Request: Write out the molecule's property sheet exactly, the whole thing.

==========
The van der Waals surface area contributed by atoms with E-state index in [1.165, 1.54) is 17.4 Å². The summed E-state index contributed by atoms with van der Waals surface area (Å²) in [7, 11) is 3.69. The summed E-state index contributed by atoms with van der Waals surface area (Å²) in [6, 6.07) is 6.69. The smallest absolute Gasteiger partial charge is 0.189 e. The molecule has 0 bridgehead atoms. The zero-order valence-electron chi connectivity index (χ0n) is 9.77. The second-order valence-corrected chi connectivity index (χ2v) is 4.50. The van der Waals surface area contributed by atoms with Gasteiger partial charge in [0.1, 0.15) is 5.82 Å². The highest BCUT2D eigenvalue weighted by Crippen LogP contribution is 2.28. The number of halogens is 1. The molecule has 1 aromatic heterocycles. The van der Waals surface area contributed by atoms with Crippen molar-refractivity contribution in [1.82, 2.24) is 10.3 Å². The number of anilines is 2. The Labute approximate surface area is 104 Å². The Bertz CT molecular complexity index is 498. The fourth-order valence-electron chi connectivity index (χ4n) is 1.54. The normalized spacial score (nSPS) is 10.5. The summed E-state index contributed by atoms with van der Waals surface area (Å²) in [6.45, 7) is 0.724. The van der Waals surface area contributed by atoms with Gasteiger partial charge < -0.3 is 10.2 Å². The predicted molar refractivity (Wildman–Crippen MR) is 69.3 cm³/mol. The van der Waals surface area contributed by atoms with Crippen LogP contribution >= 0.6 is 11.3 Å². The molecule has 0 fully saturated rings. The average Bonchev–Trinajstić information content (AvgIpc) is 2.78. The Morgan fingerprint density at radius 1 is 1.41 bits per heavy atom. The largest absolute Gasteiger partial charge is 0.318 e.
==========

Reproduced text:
The van der Waals surface area contributed by atoms with E-state index in [1.165, 1.54) is 17.4 Å². The summed E-state index contributed by atoms with van der Waals surface area (Å²) in [7, 11) is 3.69. The summed E-state index contributed by atoms with van der Waals surface area (Å²) in [6, 6.07) is 6.69. The smallest absolute Gasteiger partial charge is 0.189 e. The molecule has 0 bridgehead atoms. The zero-order valence-electron chi connectivity index (χ0n) is 9.77. The second-order valence-corrected chi connectivity index (χ2v) is 4.50. The van der Waals surface area contributed by atoms with Gasteiger partial charge in [0.1, 0.15) is 5.82 Å². The highest BCUT2D eigenvalue weighted by Crippen LogP contribution is 2.28. The number of halogens is 1. The molecule has 1 aromatic heterocycles. The van der Waals surface area contributed by atoms with Crippen molar-refractivity contribution in [1.82, 2.24) is 10.3 Å². The number of anilines is 2. The Labute approximate surface area is 104 Å². The Bertz CT molecular complexity index is 498. The fourth-order valence-electron chi connectivity index (χ4n) is 1.54. The normalized spacial score (nSPS) is 10.5. The summed E-state index contributed by atoms with van der Waals surface area (Å²) in [6.45, 7) is 0.724. The van der Waals surface area contributed by atoms with Gasteiger partial charge < -0.3 is 10.2 Å². The predicted molar refractivity (Wildman–Crippen MR) is 69.3 cm³/mol. The van der Waals surface area contributed by atoms with Crippen LogP contribution >= 0.6 is 11.3 Å². The molecule has 0 fully saturated rings. The average Bonchev–Trinajstić information content (AvgIpc) is 2.78. The Morgan fingerprint density at radius 1 is 1.41 bits per heavy atom. The largest absolute Gasteiger partial charge is 0.318 e.